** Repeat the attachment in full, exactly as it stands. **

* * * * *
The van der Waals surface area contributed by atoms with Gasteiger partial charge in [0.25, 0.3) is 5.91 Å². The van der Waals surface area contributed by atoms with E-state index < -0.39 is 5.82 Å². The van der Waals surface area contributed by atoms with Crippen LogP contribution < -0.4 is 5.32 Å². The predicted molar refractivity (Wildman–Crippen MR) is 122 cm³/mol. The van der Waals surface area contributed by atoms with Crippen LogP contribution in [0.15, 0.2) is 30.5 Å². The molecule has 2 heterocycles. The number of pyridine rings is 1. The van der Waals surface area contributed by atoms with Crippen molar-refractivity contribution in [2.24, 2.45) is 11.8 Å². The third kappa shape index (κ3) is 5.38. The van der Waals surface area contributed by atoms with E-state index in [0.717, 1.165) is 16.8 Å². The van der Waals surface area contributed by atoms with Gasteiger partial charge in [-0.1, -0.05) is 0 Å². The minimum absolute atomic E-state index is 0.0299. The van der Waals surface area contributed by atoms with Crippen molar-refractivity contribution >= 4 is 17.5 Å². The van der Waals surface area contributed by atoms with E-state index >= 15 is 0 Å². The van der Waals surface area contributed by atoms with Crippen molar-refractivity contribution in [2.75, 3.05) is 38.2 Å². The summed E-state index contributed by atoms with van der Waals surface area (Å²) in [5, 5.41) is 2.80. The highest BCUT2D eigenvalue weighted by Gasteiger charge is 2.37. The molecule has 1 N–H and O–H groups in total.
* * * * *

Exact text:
The van der Waals surface area contributed by atoms with Gasteiger partial charge in [0.25, 0.3) is 5.91 Å². The van der Waals surface area contributed by atoms with E-state index < -0.39 is 5.82 Å². The van der Waals surface area contributed by atoms with Crippen LogP contribution < -0.4 is 5.32 Å². The predicted molar refractivity (Wildman–Crippen MR) is 122 cm³/mol. The van der Waals surface area contributed by atoms with Crippen LogP contribution in [0.15, 0.2) is 30.5 Å². The molecule has 2 heterocycles. The number of pyridine rings is 1. The van der Waals surface area contributed by atoms with Crippen molar-refractivity contribution in [2.24, 2.45) is 11.8 Å². The third kappa shape index (κ3) is 5.38. The van der Waals surface area contributed by atoms with E-state index in [0.717, 1.165) is 16.8 Å². The van der Waals surface area contributed by atoms with Gasteiger partial charge in [-0.1, -0.05) is 0 Å². The minimum absolute atomic E-state index is 0.0299. The van der Waals surface area contributed by atoms with Crippen molar-refractivity contribution >= 4 is 17.5 Å². The van der Waals surface area contributed by atoms with E-state index >= 15 is 0 Å². The van der Waals surface area contributed by atoms with Crippen molar-refractivity contribution in [2.75, 3.05) is 38.2 Å². The summed E-state index contributed by atoms with van der Waals surface area (Å²) in [5, 5.41) is 2.80. The highest BCUT2D eigenvalue weighted by Gasteiger charge is 2.37. The molecule has 1 N–H and O–H groups in total.